Today Rafah, tomorrow Jenin
It is easy to criticize the scenes in Rafah as inhumane Palestinian cruelty. But the hard truth is even harder to digest - what we are seeing is the inevitable result of years of abuse of a helpless population.
The 13 soldiers who died in the Gaza Strip were not pointless victims because their sacrifice points the way to a withdrawal from the territory. Israel will prove yet again what it has known for a long time - the only language it really understands is the language of force. Withdrawals come only when so much blood is shed that the country's majority is persuaded that the country has no choice but to pull out.
But the public consensus which is now, very belatedly, materializing in favor of an immediate withdrawal from the Gaza Strip also breeds illusions. Withdrawal from Gaza will not solve anything between ourselves and the Palestinians. Such a partial pull out, done for the wrong reasons, will not reduce tensions.
On the contrary, what happened last week in Gaza - a process which our commentators have called "Lebanization" - will spread very quickly to the rest of the territories. Only then, as in Lebanon, will we pull out. Lebanon in the past, and Gaza today, were and are struggles against Israel's occupation by any means at the residents' disposal. Rafah today is Jenin tomorrow.
Once again, we are back to "Gaza First" - a David against Goliath guerrilla war against occupation that will, sooner or later, be brought to the rest of the territories. We should have withdrawn long ago from the Gaza Strip and the rest of the territories, first and foremost because our behavior there is despicable.
Amnesty International, the globally respected organization that ordinarily refrains from sharply worded reports, will in two days release an unprecedented, caustic attack on house demolitions and land ruination in the territories - some of these acts are to be defined as war crimes.
The UN Relief and Works Agency on Friday released information about the extent of the destruction in Gaza - in the past ten days, Israel has destroyed about a hundred houses, and left more than a thousand people homeless. All told, the UN agency concludes, Israel has demolished the homes of 17,594 people in the Gaza Strip during the present intifada. Destruction on this scale can only brew hatred, and a desire to wage more war.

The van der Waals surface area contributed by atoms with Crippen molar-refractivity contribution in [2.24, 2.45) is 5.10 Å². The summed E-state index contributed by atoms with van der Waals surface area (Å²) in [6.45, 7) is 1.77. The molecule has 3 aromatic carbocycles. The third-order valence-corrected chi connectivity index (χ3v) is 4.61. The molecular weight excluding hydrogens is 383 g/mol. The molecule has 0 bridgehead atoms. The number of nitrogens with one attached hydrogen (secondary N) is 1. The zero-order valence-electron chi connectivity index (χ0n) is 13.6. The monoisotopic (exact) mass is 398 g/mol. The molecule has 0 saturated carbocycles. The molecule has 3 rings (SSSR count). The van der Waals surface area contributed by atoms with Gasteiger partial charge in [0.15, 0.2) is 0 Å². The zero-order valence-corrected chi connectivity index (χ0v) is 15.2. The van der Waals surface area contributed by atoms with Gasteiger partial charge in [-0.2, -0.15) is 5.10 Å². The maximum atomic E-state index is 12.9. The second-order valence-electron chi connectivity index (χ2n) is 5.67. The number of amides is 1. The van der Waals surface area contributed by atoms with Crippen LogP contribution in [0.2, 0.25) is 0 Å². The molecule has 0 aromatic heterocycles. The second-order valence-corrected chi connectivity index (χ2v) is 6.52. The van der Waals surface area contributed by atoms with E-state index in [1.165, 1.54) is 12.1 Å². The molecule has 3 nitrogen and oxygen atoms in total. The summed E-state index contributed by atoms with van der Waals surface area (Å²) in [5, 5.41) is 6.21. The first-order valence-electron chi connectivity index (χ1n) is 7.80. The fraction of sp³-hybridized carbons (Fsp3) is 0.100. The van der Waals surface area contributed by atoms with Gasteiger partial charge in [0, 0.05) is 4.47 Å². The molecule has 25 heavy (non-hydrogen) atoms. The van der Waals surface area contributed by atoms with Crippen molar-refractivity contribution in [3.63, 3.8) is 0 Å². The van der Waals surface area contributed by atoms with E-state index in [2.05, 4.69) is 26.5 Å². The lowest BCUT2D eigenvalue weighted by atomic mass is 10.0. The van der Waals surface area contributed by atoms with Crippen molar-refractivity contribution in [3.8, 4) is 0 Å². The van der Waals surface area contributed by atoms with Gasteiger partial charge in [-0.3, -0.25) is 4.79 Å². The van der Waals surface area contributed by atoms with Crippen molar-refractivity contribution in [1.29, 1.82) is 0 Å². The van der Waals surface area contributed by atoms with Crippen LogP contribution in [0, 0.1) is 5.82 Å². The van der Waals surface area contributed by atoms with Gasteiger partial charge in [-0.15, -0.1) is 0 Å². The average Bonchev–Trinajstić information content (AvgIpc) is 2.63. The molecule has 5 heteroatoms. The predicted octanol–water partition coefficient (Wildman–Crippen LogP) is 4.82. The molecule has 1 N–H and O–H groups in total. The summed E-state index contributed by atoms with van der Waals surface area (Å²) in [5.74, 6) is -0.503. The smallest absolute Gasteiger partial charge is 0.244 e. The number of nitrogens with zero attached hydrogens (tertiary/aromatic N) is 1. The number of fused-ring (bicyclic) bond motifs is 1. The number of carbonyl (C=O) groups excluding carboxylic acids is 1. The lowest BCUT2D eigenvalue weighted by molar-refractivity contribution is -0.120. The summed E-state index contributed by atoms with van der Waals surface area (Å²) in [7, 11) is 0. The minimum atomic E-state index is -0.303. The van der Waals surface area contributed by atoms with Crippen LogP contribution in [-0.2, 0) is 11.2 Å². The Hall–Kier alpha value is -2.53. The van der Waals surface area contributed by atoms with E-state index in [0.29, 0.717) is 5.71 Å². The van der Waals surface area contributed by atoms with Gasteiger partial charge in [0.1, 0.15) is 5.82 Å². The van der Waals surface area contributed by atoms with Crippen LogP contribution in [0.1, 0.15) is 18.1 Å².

The pictures of local residents waving body parts and metal are images of "animal" hatred that did not materialize out of nowhere; the feelings they represent took shape over 37 years during which the Isreal Defense Forces also perpetrated acts of cruelty. In Palestinian eyes, the demolition of a house in the al-Bureij refugee camp which held a woman, Noha Makadamah, who was nine months pregnant, and who was killed in plain view of her husband Shukri and their ten children, was an "animal" act.
The same can be said of how Mohammed Matar viewed the one ton bomb which was dropped with the aim of killing Salah Shehadeh. The bomb killed his daughter, daughter-in-law and four grandchildren, and injured Matar and four of his children.
It is easy to dismiss the explosion of vindictive impulses, as was evidenced by the flaunting of body remains in Rafah and elsewhere, as evidence of the Palestinians' inhumane cruelty. But the hard truth is harder to digest, and it is this - what we are seeing is the inevitable result of years of abuse of a helpless population.
Those who are humiliated at road-blocks, the ill and the wounded, the pregnant women who are unable to reach hospitals, the unemployed and those who are imprisoned in their homes and villages, the children who watched the demolition of their homes and the trampling of their parents' dignity - they all blowing up in our faces, waving body and APC parts. Whoever is repulsed, justifiably, by their actions should keep what caused them in mind.
It has suddenly become trendy to support withdrawal from Gaza. Both the left and the right declare that we have "nothing to find there," as though the question "what might we find there" is the sole issue. What is being blithely ignored is the welfare of a million and a half residents who themselves have "nothing to find there."
A no less important question which should guide us is what are we doing to them. In terms of this question, Gaza and the West Bank are one and the same.